His coaches at Gaithersburg were amazed by the sheer physical talent of Robert Jackson, but they were equally amazed at his lapses in concentration.
In the spring of 1986, in Jackson's first season of track and field competition, he won state Class AA titles in the high jump and triple jump and barely missed winning the long jump championship.
He is the first to admit an inability to keep his mind on the business at hand may have cost him that long jump title.
"Sometimes I have a tendency to go into the crowd and talk too much," said Jackson, a chiseled 6 feet 3 and 187 pounds. "Like in the regional high jump, there were still two people to go before me and it was my last jump. Then I saw my old coach in the crowd and, instead of concentrating on the event, I went and talked to him."
Said Gaithersburg assistant coach Fred Joyce, "That's probably the story of the season, really . . . Even last year, he could've tripled in the state. He was winning until the last jump of the long jump finals and then he lost his concentration."
"I'll never forget that," said Jackson. "I ran my hardest down the runway and I felt my foot hit the board and I landed, then I heard the guy yell 'Scratch.' They didn't measure it, but I know it was well above 23 feet."
A jump of 23 feet would have given him an easy victory.
The soft-spoken Jackson was the top all-around jumper in Montgomery County this past season. He won the high jump, long jump and triple jump in both the county and region meets. He won the high jump in the Class AA state meet at 6-6 and finished second in the long jump and triple jump.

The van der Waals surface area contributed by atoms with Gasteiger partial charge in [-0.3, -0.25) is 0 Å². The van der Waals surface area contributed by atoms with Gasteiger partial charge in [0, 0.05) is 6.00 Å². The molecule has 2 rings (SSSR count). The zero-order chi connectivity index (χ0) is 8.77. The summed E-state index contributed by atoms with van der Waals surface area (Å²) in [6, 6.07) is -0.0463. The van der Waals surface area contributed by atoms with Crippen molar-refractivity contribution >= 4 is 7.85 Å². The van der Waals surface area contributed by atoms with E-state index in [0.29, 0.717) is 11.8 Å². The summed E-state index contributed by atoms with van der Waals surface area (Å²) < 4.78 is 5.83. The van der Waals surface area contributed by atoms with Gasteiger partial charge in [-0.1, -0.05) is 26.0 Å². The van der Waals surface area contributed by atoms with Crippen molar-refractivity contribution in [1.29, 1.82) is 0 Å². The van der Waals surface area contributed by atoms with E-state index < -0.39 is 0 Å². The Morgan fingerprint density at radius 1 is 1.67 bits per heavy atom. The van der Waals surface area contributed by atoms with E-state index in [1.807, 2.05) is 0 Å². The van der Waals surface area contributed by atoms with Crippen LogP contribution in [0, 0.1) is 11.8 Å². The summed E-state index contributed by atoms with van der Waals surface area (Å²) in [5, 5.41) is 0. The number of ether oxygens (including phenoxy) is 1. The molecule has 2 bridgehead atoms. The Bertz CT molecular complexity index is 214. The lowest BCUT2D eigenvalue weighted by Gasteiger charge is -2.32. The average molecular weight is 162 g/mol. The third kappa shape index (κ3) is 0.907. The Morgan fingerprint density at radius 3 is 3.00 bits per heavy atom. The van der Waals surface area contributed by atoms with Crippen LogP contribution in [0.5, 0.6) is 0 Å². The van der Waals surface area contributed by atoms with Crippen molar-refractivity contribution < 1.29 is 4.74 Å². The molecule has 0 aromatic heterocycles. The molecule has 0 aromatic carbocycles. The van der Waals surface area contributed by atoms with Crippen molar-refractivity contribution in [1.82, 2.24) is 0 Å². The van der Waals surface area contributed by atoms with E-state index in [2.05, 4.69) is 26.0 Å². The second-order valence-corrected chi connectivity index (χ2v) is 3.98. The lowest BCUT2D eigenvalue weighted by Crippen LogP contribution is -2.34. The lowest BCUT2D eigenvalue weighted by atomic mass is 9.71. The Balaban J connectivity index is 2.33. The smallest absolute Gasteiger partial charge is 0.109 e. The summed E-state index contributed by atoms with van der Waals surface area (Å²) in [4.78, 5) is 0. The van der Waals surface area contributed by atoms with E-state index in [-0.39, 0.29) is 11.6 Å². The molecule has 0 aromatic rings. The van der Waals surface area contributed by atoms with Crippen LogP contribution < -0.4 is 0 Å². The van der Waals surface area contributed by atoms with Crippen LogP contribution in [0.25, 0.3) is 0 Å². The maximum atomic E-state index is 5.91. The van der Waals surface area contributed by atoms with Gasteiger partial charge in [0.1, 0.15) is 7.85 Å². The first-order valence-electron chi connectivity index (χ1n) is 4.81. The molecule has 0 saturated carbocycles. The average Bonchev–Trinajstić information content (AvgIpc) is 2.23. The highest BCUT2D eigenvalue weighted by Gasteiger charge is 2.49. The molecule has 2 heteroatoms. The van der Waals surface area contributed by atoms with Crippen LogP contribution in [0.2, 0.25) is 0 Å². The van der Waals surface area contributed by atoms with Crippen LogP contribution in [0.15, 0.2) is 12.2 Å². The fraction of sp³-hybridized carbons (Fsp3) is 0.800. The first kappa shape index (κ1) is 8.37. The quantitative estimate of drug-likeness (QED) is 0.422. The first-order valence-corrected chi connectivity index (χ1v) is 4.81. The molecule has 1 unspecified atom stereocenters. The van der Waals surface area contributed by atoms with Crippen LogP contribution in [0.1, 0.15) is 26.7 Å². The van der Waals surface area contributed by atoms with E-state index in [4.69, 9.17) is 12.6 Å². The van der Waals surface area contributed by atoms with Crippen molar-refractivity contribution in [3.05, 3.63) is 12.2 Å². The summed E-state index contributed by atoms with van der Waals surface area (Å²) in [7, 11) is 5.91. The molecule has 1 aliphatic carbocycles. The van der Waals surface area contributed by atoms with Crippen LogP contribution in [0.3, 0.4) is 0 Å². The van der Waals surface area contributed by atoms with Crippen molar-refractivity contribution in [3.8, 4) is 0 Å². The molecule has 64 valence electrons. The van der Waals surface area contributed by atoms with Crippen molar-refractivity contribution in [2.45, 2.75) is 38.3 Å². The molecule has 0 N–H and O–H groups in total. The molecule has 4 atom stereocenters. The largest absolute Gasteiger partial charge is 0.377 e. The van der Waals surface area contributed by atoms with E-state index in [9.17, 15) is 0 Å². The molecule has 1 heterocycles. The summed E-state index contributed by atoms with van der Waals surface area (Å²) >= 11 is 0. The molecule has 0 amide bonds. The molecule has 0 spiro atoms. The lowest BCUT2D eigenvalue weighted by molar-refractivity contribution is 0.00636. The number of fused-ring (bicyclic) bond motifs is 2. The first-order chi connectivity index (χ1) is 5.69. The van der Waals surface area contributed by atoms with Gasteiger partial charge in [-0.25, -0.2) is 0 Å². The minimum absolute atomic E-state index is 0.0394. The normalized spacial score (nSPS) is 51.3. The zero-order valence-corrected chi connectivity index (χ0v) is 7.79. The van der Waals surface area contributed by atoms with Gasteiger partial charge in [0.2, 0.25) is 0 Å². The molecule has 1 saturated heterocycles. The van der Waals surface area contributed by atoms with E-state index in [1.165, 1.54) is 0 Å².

Jackson practically backed into the No. 1 jumping position on a revitalized Trojans team a year ago. His prime objective in choosing track over baseball, which is what he dabbled in the season before, was to prepare for his second season on the varsity football squad.
"Football is all I wanted to play. I wanted to go somewhere with it," he said.
Yet even though Jackson may not have been totally devoted, at least at the beginning, to track and field, there was never any doubt about his potential.
"He has tremendous ability and we put him in all three jumps and he did exceptional in those," said Joyce. "I had planned to put him in the high hurdles but that never developed because the training in the other three takes a lot of time."
That Jackson was able to accomplish so much in such a short period of time is testimony to his talent. Although he had never played organized football until entering high school, this past season he was good enough to be chosen first-team All-Met after leading Gaithersburg to the Class AA state title. He was recruited by the University of Maryland, among other schools.